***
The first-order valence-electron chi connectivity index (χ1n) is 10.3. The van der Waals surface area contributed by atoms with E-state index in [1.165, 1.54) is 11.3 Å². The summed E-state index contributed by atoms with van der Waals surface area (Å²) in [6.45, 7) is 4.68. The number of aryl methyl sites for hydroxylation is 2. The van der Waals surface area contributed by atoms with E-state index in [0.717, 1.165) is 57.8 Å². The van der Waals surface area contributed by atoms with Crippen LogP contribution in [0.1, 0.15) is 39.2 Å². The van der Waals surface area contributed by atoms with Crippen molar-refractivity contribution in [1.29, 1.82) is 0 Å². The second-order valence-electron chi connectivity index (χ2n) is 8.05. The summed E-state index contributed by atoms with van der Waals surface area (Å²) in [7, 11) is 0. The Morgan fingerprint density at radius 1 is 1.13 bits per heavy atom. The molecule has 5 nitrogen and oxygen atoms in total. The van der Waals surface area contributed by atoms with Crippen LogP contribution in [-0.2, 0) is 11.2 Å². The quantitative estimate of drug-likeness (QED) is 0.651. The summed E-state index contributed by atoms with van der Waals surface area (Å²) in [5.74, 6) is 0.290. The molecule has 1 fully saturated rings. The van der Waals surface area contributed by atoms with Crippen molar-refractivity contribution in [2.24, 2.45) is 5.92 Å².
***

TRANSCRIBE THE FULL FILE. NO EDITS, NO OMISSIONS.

The first-order valence-electron chi connectivity index (χ1n) is 10.3. The van der Waals surface area contributed by atoms with E-state index in [1.165, 1.54) is 11.3 Å². The summed E-state index contributed by atoms with van der Waals surface area (Å²) in [6.45, 7) is 4.68. The number of aryl methyl sites for hydroxylation is 2. The van der Waals surface area contributed by atoms with E-state index in [0.717, 1.165) is 57.8 Å². The van der Waals surface area contributed by atoms with Crippen LogP contribution in [0.1, 0.15) is 39.2 Å². The van der Waals surface area contributed by atoms with Crippen molar-refractivity contribution in [1.29, 1.82) is 0 Å². The second-order valence-electron chi connectivity index (χ2n) is 8.05. The summed E-state index contributed by atoms with van der Waals surface area (Å²) in [7, 11) is 0. The Morgan fingerprint density at radius 1 is 1.13 bits per heavy atom. The molecule has 5 nitrogen and oxygen atoms in total. The van der Waals surface area contributed by atoms with Crippen LogP contribution in [-0.2, 0) is 11.2 Å². The quantitative estimate of drug-likeness (QED) is 0.651. The summed E-state index contributed by atoms with van der Waals surface area (Å²) in [5.74, 6) is 0.290. The molecule has 1 fully saturated rings. The van der Waals surface area contributed by atoms with Crippen molar-refractivity contribution in [2.24, 2.45) is 5.92 Å².